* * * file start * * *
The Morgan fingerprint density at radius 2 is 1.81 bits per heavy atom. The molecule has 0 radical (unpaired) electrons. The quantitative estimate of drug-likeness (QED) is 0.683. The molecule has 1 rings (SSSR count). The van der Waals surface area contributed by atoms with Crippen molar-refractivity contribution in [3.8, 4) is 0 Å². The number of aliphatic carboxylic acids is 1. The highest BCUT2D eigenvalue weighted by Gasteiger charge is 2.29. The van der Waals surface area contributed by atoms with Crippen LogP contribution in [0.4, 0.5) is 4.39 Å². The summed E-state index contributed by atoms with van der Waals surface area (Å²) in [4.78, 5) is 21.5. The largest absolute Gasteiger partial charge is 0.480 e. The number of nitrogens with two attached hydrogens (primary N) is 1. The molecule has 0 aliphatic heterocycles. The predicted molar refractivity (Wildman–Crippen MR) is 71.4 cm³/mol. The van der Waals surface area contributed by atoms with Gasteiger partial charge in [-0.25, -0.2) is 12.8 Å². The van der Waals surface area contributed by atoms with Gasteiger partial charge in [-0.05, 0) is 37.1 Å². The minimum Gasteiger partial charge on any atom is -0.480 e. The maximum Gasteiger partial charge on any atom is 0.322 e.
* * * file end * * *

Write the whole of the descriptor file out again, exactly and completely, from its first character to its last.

The Morgan fingerprint density at radius 2 is 1.81 bits per heavy atom. The molecule has 0 radical (unpaired) electrons. The quantitative estimate of drug-likeness (QED) is 0.683. The molecule has 1 rings (SSSR count). The van der Waals surface area contributed by atoms with Crippen molar-refractivity contribution in [3.8, 4) is 0 Å². The number of aliphatic carboxylic acids is 1. The highest BCUT2D eigenvalue weighted by Gasteiger charge is 2.29. The van der Waals surface area contributed by atoms with Crippen LogP contribution in [0.4, 0.5) is 4.39 Å². The summed E-state index contributed by atoms with van der Waals surface area (Å²) in [4.78, 5) is 21.5. The largest absolute Gasteiger partial charge is 0.480 e. The number of nitrogens with two attached hydrogens (primary N) is 1. The molecule has 0 aliphatic heterocycles. The predicted molar refractivity (Wildman–Crippen MR) is 71.4 cm³/mol. The van der Waals surface area contributed by atoms with Gasteiger partial charge in [-0.25, -0.2) is 12.8 Å². The van der Waals surface area contributed by atoms with Gasteiger partial charge in [-0.05, 0) is 37.1 Å². The minimum Gasteiger partial charge on any atom is -0.480 e. The maximum Gasteiger partial charge on any atom is 0.322 e.